How to Cook Waste Free: The Ultimate Guide

One of my biggest pet peeves is food wastage. Did you know that in the UK 7 million tonnes of food and drink is thrown away from homes every year, the majority of which could have been eaten? It’s costing us billions of pounds and is having a monumental impact on the environment and its resources. The reality is, lacking consideration when it comes to how we discard food that isn’t even past its best and allowing good food to go off is destructive to the environment and to the health of our communities.

Next time you leave food uneaten consider all the resources and energy that went into producing, processing, packaging, and transporting that food so it could get you to be wasted. Huge amounts of land, water, energy, labour, money, and other materials are depleted unnecessarily, and if it is animal products you are throwing away, consider the life that animal gave to essentially be discarded at the end of the chain. Isn’t that a wake up call!

Given the resources demanded for food production, the increasing realities of climate change, and the fact that 1 in 6 Americans is hungry, it is critical that we shift our behaviours towards a more sustainable and efficient use of food and say no to waste. Because the fact is, food isn’t cheap either. Grocery shopping is the highest outgoing cost related to house and family so by throwing it away we are effectively throwing money in the bin! So what can we do about it? Read on to learn how I have learnt to reduce my food waste.

My Ultimate Guide to Cooking Waste Free

Make a Grocery List

How many of us go out shopping intending to buy just a few things and come back home with three times more than we planned and budgeted for, caught off-guard by the enticing 2 for 1, £1 off marketing efforts of supermarkets? We’ve all been there and we’ve all born the consequences of the food that goes to waste as a result. The simple fix – write a list and stick to it!

Use Your Freezer

I tend to use mine when I realise I have bought too much of an item of produce that won’t get eaten fresh. I freeze overripe bananas for smoothies (be sure to peel them first!), berries for jams and chutneys and for topping porridge and granola, and batches of homemade tomato sauce. Pretty much anything I have overbought or cooked too much of goes into the freezer and avoids the bin!

Store Food Properly

Having dry goods visible in jars helps you see what products you have available so you can plan meals ahead and so you don’t buy more when you still have enough in the cupboard. A quick Google search will tell you which vegetables are better stored in the fridge and which are best out of the fridge for longer shelf lives. Keeping your fridge at the correct temperature is important and often overlooked way to keep your food fresh for longer. Your fridge should be below 5 degree celsius, use a fridge thermometer to check. Many of us don’t store our food in the best place to keep it in its optimum condition. Keep bread sealed and in a cupboard or bread bin, keep fruit in the fridge (except your bananas), and always store potatoes in a cool dark place.

Don’t Have Eyes Bigger Than your Belly!

We often cook, prepare, and serve too much food. Start to be more mindful of portion control and cook foods that you know you can repurpose to have for lunch or dinner the day after so that when you do cook too much, you can make more meals from the leftovers. I often cook more of the foods I know travel well and that my family will enjoy in a packed lunch the next day, for example.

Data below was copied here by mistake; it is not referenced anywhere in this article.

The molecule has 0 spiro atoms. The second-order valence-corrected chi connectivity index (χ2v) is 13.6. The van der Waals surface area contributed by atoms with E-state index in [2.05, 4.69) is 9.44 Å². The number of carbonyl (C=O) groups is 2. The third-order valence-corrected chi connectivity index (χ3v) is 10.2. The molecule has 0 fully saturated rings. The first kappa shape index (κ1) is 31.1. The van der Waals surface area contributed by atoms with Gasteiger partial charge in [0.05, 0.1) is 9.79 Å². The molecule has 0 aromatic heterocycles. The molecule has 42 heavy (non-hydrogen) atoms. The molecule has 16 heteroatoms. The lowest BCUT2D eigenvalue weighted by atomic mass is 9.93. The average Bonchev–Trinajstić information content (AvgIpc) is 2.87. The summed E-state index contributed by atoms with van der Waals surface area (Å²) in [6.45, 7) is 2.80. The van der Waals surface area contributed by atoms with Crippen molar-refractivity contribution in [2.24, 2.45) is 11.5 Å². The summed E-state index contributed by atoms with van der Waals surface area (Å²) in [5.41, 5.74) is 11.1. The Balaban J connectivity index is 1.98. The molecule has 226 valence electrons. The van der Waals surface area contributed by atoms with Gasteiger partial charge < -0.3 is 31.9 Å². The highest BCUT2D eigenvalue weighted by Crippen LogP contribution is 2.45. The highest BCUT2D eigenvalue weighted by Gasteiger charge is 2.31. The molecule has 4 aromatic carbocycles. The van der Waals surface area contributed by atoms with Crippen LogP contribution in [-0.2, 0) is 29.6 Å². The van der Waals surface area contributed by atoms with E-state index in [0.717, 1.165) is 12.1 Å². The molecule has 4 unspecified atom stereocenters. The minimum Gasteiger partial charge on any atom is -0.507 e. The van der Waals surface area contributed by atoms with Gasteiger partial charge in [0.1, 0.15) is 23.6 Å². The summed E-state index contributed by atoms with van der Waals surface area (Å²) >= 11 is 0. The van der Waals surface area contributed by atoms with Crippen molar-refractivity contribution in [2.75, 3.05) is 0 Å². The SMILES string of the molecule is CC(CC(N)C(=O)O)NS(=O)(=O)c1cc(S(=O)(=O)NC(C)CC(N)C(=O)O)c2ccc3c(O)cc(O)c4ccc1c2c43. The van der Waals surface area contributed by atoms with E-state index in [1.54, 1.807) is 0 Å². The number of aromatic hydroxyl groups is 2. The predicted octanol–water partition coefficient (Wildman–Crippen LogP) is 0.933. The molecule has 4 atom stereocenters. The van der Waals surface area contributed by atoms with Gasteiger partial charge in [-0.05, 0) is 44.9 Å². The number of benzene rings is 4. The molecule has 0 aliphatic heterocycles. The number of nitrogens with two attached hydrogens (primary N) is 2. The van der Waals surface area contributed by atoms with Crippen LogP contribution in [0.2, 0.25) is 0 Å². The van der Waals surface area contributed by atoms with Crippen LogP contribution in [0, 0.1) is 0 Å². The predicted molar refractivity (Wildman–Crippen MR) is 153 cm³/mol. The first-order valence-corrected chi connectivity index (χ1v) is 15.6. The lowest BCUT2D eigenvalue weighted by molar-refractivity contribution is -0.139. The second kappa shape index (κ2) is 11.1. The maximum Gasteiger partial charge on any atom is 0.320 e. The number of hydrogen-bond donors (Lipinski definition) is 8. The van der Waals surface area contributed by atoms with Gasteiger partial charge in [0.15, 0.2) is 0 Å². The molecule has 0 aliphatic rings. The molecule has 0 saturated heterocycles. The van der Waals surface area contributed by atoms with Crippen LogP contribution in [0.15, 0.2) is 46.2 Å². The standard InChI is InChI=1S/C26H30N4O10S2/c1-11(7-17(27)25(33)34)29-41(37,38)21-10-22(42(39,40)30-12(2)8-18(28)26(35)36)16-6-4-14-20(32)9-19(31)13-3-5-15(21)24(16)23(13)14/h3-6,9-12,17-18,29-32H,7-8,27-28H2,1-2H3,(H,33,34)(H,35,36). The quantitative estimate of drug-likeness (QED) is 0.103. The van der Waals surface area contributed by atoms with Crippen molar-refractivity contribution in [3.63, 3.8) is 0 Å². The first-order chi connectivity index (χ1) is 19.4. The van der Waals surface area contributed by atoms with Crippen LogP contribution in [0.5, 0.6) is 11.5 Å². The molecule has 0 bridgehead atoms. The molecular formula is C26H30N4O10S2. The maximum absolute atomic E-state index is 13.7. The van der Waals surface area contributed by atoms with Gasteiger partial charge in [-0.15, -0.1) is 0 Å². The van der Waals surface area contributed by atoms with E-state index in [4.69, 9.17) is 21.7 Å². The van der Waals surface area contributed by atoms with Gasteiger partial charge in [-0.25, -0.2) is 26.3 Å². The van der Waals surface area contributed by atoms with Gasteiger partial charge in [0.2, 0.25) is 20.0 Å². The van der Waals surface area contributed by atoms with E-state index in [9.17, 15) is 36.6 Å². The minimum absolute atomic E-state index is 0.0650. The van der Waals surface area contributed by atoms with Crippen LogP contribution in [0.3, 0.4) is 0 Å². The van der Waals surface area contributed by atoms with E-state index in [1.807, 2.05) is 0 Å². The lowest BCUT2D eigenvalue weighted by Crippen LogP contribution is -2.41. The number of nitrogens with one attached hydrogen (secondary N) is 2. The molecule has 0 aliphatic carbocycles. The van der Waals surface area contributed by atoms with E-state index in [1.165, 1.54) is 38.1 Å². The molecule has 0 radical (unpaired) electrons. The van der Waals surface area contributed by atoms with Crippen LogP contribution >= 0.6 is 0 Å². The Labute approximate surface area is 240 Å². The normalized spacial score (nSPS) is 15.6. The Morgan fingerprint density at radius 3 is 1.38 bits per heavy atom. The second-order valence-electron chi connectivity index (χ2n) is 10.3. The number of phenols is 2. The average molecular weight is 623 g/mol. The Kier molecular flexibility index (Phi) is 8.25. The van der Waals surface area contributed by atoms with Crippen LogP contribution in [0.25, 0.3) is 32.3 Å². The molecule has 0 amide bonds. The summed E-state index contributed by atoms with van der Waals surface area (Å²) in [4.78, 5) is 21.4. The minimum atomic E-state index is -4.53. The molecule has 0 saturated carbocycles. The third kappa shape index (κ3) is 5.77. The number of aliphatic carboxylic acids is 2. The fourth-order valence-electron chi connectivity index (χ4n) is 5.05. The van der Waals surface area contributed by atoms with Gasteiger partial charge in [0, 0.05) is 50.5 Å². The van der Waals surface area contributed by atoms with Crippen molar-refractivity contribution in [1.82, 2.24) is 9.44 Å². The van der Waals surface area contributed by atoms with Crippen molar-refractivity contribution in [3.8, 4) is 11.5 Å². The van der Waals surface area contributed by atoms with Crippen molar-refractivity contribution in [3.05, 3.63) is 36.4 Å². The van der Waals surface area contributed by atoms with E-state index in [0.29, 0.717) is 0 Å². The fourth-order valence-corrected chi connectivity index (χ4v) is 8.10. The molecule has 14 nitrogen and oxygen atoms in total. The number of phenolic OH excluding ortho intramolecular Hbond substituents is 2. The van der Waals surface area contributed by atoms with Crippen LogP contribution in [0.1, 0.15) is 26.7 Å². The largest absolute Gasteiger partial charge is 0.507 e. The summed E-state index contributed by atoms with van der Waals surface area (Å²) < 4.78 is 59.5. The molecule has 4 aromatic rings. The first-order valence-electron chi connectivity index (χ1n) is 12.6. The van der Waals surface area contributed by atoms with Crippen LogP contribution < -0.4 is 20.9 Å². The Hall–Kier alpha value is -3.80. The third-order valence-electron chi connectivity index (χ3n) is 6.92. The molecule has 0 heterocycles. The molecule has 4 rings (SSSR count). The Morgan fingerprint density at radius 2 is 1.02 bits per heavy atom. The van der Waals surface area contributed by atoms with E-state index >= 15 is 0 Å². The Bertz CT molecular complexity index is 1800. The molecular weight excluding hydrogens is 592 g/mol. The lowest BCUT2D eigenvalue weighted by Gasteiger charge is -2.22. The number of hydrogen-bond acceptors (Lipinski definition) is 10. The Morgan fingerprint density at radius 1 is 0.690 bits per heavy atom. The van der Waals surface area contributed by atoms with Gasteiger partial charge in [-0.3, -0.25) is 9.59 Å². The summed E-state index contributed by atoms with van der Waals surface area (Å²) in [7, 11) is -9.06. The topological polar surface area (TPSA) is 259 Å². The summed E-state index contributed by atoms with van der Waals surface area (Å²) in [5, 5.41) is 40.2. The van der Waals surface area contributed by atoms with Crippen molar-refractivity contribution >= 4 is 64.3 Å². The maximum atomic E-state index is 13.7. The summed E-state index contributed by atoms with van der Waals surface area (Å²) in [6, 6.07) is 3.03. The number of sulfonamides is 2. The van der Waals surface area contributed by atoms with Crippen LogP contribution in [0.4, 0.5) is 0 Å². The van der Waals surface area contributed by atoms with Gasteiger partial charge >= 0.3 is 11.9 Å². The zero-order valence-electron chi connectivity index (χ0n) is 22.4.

Scraping uneaten food off our plates straight into the bin can also be a fairly automatic part of clearing up after dinner. When you do serve more than you can manage, rather than ditching it into the bin see if you can pop it in tupperware to eat as a snack or add to a bigger dinner later in the week.

Stock Up on Dried Goods

I buy dried goods like lentils, beans, oats and chickpeas in bulk to keep prices down and because they keep for so long.

Use such store cupboard staples to make meals out of leftovers and food that’s gone past it’s best. Having beans, pulses, pasta and rice on hand mean you can always rustle up a healthy meal using whatever leftovers you have in the fridge; squidgy tomatoes and wrinkly peppers, for instance, make a beautiful pasta sauce – don’t throw them away!

Grow Your Own!

There are a number of fruits and vegetables that you can replant and grow yourself. Growing your own means you always have these foods fresh and on hand and helps cut down on the money you spend on produce every week. Here are some examples of easy veggies to grow yourself:

  • Lettuce: Lettuce and Bok Choy are super easy to grow from scraps. Instead of throwing out those leftover leaves, simply place them in a bowl with just a little water in the bottom. Keep the bowl in good sunlight and mist the leaves with water a couple of times each week. After 3 or 4 days, you will notice roots beginning to appear along with new leaves. When this happens you can transplant your new lettuce plant to soil.
  • Celery: One of the easiest foods to grow from leftover scraps. Just cut off the bottom or base of your celery stick and lay it in a bowl with a small amount of warm water in the bottom. Keep the bowl in direct sunlight as long as possible each day and after about a week, leaves will begin thickening and growing along the base. When this happens, transfer your celery to soil and wait for it to grow to full length.
  • Carrots: These are very easily to grow – just pop the tops in some water and once green tops are visible and roots start to grow, plant them outside. Any root vegetable can be grown this way, including turnips, beets and parsnips.

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